Oh, you've hit the nail on the head! Be happy with your skin tone but never underestimate the importance of sun protection!

Hah hah! That is indeed funny! Your story takes me back to my childhood days too. While other people go to the beach and work on their tans, there we were all covered up and 'protected'! :D

Me said...

Im actually quite glad you did an entry about this. Like you, I've also pondered at this issue. It's weird, my family praises me for my white fair skin but at the same time, when I am with my friends (especially since this is the U.S., we're talking about)...I get made fun of. They call me "Casper the ghost", "cracker", etc etc. I actually have suffered for beauty to become tanner. Bascially, I think I have been to both ends of the spectrum to realize that even though it should not matter...ppl sure do place so much emphasis on skin color. :/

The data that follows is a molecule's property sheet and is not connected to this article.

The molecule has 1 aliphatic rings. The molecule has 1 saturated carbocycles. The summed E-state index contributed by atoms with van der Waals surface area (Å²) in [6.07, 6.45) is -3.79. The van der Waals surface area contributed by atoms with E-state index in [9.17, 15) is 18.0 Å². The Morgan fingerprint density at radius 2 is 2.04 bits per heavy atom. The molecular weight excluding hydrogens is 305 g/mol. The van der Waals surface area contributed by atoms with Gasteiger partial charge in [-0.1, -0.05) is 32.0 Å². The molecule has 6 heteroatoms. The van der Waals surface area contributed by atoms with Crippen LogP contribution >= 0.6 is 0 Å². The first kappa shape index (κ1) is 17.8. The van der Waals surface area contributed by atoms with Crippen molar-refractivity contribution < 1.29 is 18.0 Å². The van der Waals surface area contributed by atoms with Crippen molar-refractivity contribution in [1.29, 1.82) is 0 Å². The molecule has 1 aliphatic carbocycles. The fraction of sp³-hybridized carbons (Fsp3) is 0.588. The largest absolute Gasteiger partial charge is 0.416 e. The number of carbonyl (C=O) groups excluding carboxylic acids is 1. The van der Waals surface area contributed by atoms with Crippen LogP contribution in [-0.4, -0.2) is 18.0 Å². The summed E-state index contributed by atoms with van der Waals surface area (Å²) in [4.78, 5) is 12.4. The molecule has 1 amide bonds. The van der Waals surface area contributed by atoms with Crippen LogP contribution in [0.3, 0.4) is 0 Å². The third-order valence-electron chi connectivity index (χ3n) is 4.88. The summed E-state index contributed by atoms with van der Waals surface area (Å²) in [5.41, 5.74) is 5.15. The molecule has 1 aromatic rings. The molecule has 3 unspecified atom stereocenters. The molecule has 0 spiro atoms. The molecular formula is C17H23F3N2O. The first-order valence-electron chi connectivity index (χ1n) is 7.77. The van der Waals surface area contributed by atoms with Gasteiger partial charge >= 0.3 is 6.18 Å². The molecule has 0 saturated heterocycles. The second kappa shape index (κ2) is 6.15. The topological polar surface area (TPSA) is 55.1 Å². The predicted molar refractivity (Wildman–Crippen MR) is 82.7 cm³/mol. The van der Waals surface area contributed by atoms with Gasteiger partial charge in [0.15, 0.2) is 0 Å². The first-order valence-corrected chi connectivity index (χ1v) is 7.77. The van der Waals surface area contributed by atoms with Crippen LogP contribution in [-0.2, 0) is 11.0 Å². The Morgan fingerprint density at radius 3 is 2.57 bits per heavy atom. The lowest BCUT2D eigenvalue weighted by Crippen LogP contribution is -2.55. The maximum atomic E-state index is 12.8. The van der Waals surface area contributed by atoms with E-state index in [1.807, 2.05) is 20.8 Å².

I love your blog! Just subscribed to it :)

Me said...

Oh, whoops. What I meant by suffering to become tanner...

yep. You guessed it. I enrolled in a tanning membership club in high school. I blistered and couldn't move for a week but all in the name of vanity and beauty. :(

Jennnn said...

My mom was always telling me not to play outside too, and I tan easily. I think my natural skin color if I don't go outside for a while is pretty tan for an asian (but my parents are vietnamese-chinese so they weren't that crazy about me being snow white, they used to call me "black chicken" in chinese when i got dark, haha)

Actually when I went to Beijing last summer, I realized this whole "no tanning" thing too. Not that I like tanning anyway, but even I started carrying an umbrella because I didn't want to get dark. But that's because I know I don't look that good when I'm too dark.. I think I'm kind of inbetween on the whole whitening vs. tanning (although I'm constantly trying not to get tanned.. so I guess I just want to be in the middle.)